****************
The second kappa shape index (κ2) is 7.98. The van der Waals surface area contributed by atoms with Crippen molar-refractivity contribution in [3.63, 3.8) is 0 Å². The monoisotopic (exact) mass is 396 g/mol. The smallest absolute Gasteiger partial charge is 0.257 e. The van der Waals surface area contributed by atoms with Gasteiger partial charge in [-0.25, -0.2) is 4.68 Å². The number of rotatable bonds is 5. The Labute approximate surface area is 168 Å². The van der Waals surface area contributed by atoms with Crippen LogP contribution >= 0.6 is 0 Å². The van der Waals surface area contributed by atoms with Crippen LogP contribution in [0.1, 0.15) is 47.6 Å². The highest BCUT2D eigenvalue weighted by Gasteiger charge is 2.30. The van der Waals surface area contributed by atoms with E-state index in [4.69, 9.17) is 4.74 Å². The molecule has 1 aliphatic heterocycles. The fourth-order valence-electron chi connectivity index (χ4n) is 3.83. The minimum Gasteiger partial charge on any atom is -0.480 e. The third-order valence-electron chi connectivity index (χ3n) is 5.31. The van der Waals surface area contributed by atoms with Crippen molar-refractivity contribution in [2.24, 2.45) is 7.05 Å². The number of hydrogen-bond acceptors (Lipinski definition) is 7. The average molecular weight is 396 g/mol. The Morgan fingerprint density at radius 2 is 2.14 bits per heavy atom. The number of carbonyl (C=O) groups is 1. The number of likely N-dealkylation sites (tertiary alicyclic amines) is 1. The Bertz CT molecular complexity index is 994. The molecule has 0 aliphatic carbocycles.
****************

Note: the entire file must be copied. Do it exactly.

The second kappa shape index (κ2) is 7.98. The van der Waals surface area contributed by atoms with Crippen molar-refractivity contribution in [3.63, 3.8) is 0 Å². The monoisotopic (exact) mass is 396 g/mol. The smallest absolute Gasteiger partial charge is 0.257 e. The van der Waals surface area contributed by atoms with Gasteiger partial charge in [-0.25, -0.2) is 4.68 Å². The number of rotatable bonds is 5. The Labute approximate surface area is 168 Å². The van der Waals surface area contributed by atoms with Crippen LogP contribution >= 0.6 is 0 Å². The van der Waals surface area contributed by atoms with Crippen LogP contribution in [0.1, 0.15) is 47.6 Å². The highest BCUT2D eigenvalue weighted by Gasteiger charge is 2.30. The van der Waals surface area contributed by atoms with E-state index in [4.69, 9.17) is 4.74 Å². The molecule has 1 aliphatic heterocycles. The fourth-order valence-electron chi connectivity index (χ4n) is 3.83. The minimum Gasteiger partial charge on any atom is -0.480 e. The third-order valence-electron chi connectivity index (χ3n) is 5.31. The van der Waals surface area contributed by atoms with Crippen molar-refractivity contribution in [2.24, 2.45) is 7.05 Å². The number of hydrogen-bond acceptors (Lipinski definition) is 7. The average molecular weight is 396 g/mol. The Morgan fingerprint density at radius 2 is 2.14 bits per heavy atom. The number of carbonyl (C=O) groups is 1. The number of likely N-dealkylation sites (tertiary alicyclic amines) is 1. The Bertz CT molecular complexity index is 994. The molecule has 0 aliphatic carbocycles.